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Written and directed by Carlo Mirabella-Davis
Out March 6       

Everything about Hunter’s (Haley Bennett) life seems immaculate, from her cashmere turtlenecks to her stunning home overlooking the Hudson River. But the truth is, despite all that upper-crust glamour and her marriage to a wealthy businessman (Austin Stowell), she feels trapped—stuck in a large, sterile house with access to very few people aside from her husband and condescending in-laws (David Rasche and Elizabeth Marvel). Her sense of isolation only grows when she discovers she’s pregnant. In an attempt to regain some control, Hunter develops pica, an eating disorder characterized by consuming inedible items. First, it’s a marble; then, a thumbtack; then, a battery—her world becomes smaller as her disorder takes over.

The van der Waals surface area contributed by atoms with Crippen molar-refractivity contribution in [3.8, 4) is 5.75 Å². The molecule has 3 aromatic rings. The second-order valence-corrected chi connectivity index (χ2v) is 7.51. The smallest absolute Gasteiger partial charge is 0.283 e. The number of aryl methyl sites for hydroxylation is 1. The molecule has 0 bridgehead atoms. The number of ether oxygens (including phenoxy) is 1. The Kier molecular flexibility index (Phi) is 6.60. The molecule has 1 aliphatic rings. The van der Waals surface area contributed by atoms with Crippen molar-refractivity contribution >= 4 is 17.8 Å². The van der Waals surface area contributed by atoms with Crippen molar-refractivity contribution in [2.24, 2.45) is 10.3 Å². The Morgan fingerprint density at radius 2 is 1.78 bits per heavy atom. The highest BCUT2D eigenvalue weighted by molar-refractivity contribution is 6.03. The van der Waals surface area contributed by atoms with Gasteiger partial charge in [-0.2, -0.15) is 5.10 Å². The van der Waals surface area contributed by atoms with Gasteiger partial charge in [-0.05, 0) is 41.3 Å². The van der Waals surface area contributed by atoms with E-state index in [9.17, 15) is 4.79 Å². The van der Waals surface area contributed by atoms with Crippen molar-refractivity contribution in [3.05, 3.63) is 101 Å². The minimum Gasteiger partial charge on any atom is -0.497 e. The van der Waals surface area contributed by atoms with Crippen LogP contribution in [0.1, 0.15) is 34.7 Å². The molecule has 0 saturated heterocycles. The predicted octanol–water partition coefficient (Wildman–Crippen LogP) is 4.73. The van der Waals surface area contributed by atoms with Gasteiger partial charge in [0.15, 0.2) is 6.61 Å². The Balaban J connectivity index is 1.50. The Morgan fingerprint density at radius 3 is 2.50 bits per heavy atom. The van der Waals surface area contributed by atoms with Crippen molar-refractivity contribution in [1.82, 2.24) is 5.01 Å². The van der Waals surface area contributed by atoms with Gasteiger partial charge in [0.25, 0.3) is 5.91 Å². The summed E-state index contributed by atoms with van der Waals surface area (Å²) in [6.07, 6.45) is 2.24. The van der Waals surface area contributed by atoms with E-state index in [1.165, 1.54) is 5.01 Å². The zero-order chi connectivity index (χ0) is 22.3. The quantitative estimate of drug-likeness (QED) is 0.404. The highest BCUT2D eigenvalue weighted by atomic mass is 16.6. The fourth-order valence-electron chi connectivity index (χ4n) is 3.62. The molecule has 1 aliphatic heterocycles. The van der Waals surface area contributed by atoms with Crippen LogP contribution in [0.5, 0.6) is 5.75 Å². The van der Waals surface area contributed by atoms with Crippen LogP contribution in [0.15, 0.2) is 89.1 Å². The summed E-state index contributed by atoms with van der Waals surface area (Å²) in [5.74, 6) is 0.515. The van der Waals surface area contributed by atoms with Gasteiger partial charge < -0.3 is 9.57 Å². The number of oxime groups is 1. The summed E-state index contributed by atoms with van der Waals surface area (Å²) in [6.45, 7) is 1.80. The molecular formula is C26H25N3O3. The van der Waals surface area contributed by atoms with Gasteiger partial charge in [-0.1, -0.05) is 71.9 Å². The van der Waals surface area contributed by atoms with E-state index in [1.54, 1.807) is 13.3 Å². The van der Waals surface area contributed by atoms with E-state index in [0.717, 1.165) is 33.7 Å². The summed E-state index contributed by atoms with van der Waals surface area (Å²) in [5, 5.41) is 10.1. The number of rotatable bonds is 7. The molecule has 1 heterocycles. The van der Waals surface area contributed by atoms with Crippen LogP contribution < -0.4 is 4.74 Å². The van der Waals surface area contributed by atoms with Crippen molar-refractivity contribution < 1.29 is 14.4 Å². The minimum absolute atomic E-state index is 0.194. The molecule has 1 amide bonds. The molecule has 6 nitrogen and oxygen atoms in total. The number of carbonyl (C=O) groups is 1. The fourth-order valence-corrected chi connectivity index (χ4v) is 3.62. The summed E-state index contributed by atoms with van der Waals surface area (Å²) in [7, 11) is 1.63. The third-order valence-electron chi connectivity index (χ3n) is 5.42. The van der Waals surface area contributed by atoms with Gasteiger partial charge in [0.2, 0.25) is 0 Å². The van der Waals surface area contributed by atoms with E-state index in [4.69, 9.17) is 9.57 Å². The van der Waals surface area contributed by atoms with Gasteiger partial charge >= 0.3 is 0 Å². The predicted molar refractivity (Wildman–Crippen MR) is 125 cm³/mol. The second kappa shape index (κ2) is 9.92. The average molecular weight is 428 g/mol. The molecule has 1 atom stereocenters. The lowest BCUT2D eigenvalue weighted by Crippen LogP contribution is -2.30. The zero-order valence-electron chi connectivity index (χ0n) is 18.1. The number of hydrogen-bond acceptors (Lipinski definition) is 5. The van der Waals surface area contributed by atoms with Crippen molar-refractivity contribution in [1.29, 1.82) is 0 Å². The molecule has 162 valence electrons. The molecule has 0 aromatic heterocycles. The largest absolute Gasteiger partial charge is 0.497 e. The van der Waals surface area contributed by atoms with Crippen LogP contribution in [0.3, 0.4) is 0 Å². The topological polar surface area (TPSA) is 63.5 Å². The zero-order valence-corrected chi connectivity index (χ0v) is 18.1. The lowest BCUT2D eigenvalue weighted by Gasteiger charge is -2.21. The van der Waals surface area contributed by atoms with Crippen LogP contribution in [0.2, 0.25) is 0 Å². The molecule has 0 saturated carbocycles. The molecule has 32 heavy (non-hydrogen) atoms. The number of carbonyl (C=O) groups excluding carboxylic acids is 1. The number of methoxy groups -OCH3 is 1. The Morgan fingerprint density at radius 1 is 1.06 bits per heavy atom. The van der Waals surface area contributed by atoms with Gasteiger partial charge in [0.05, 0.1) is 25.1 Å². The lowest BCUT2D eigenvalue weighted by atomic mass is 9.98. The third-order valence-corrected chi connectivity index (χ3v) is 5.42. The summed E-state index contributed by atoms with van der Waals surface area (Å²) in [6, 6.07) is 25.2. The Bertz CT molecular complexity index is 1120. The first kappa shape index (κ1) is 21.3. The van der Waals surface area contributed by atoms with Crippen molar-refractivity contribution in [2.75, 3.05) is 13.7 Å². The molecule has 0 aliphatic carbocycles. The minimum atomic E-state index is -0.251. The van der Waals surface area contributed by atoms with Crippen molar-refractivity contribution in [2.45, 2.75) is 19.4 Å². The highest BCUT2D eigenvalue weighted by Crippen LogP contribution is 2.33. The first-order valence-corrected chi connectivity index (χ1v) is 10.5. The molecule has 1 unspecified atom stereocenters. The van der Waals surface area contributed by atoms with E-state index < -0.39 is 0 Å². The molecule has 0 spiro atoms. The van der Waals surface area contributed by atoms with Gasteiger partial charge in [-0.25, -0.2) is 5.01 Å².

Both the heart and horror of Swallow lie in Bennett’s performance and in the stunning, terrifying shots of the objects Hunter consumes. The film doesn’t rely on classic scare tactics as much as on anticipation and restlessness; at times, just the mere image of something sharp is enough to inspire queasiness. Though the feminist themes at Swallow’s center—the stifling nature of being a housewife, the struggle for control over one’s life and body—would benefit from a subtler touch, the film’s arresting details are engrossing enough to satisfy any fan of psychological thrillers. (3/5)

By Lydia Wang


This article originally appeared in the Spring 2020 print edition of BUST Magazine. Subscribe today!

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